• <div style="background-image:url(/live/image/gid/32/width/1600/height/300/crop/1/41839_V14Cover_Lynch_Artwork.2.rev.1520229233.png)"/>

Eukaryon

Nosocomial Infections

Katie Kauth
Department of Biology
Lake Forest College
Lake Forest, Illinois 60045

When people are seriously ill, they rely on hospitals and healthcare workers to help them get better. However, there is a growing problem where people are acquiring new infections in hospitals that they would not have gotten otherwise. These are called nosocomial, or Hospital/Healthcare Acquired Infections (HAIs). HAIs are becoming more and more common, affecting about every 1 in 10 patients admitted; this risk can increase to over 1 in 4 for pediatric patients (Stubblefield and Rogers MD). There are a variety of factors that put a patient at risk for a nosocomial infection, including the immune system of the patient and the practices of the hospital. It is important for hospitals and healthcare facilities to properly sterilize and disinfect in order to minimize the risk of HAIs.

In order for an infection to be classified as nosocomial, there are only a few criteria it has to meet. First of all, the person must not have had any signs or symptoms of the infection prior to admission into the hospital. The infection must occur within 48 hours after admission into the hospital, 3 days after discharge from the hospital, up to 30 days after surgery, or in a long-term health care facility in which someone was admitted for different reasons (Stubblefield and Rogers MD). There are many different kinds of HAIs that people can contract, but the most common include: central line-associated bloodstream infections, catheter-associated urinary tract infections, ventilator-associated pneumonia, and surgical site infections (Centers for Disease Control and Prevention). While bacteria alone cause roughly 90% of nosocomial infections, fungi and viruses can also infect patients while they are in the hospital (Stubblefield and Rogers MD).

Anybody that is admitted into a hospital is at risk of acquiring a nosocomial disease. However, there are certain factors that may put a person at an even higher risk for infection. These factors can include: hospital roommate(s), age (especially if over 70), length of antibiotic treatment, presence of a urinary catheter, length of time in the ICU, coma, shock or trauma, and a compromised immune system (Stubblefield and Rogers MD).

Knowing these risks, there are many steps that hospitals and health care facilities can take in order to lower the risk and prevent patients from acquiring infections. First and foremost, it is important for these facilities to follow all requirements for sterilizing and disinfecting (Stubblefield and Rogers MD). Also, many hospitals have stopped putting more than one patient in a hospital room, which significantly helps prevent infections spreading from patient to patient directly. It is also important for all healthcare workers to wear the appropriate gear (gloves, gowns, and face masks), and change these after each patient (Stubblefield and Rogers MD). Washing hands is also a major step in preventing the spread of HAIs. Hospitals now have signs posted that request patients to ask their doctor or nurse to wash their hands before examining them, ensuring that germs don’t spread. Other practices include ensuring that rooms are well ventilated, and equipment such as catheters and ventilators are properly cleaned and sterilized. It is important as a patient to talk to your healthcare providers about any concerns you have about the sterility of any equipment, and the level of cleanliness of the person taking care of you.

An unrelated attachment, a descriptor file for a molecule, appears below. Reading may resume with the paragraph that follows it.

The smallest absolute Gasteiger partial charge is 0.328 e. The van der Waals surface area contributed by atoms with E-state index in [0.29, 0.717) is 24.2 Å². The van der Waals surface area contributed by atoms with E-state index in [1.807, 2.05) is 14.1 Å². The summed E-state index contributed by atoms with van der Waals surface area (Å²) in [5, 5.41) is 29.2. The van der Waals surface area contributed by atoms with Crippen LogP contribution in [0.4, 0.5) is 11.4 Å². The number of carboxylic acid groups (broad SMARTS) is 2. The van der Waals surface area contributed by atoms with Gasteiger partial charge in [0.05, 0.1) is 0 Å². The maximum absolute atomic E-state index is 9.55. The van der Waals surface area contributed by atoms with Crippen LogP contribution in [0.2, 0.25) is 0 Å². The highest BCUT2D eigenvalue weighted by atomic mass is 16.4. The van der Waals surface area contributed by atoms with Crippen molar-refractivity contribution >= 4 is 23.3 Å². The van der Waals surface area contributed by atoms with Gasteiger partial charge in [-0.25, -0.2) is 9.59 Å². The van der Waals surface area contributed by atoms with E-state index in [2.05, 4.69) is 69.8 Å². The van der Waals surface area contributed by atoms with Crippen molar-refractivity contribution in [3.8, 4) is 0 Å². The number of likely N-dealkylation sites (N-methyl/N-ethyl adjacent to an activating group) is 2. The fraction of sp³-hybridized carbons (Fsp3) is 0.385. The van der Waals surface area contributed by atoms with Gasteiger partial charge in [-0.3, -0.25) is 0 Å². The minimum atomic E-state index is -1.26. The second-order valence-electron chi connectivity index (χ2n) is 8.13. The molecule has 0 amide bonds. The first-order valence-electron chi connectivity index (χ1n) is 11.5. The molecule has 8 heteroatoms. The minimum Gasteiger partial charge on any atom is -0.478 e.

In short, nosocomial infections are any infections that occur while in a hospital. They occur fairly often in hospitals, with about 1 in 10 patients acquiring an HAI. There are a wide range of infections one can acquire, caused by various agents such as bacteria, fungi, and viruses. They are often the result of poor hygienic practices by the healthcare workers, which can lead to unclean medical equipment and unwashed hands, among many other things. Anybody who is admitted into the hospital is at risk for developing an HAI, but there are certain factors, like a weakened immune system and length of time in the ICU, that can increase the risk. Hospitals have a large responsibility to lower the risks of nosocomial infections. It is important for hospitals to practice aseptic techniques whenever they deal with patients and take extra care to make sure rooms are sterilized between patients, in order to lower the incidence of HAIs.

 

References

Centers for Disease Control and Prevention. HAI Data. 5 October 2018. Web page. 12 November 2018. <https://www.cdc.gov/hai/data/index.html?CDC_AA_refVal=https%3A%2F%2Fwww.cdc.gov%2Fhai%2Fsurveillance%2Findex.html>.

Stubblefield, Heaven and Graham Rogers MD. What Are Nosocomial Infections? 24 October 2016. Web page. 12 November 2018. <https://www.healthline.com/health/hospital-acquired-nosocomial-infections>.

Disclaimer

Eukaryon is published by students at Lake Forest College, who are solely responsible for its content. The views expressed in Eukaryon do not necessarily reflect those of the College.

Articles published within Eukaryon should not be cited in bibliographies. Material contained herein should be treated as personal communication and should be cited as such only with the consent of the author.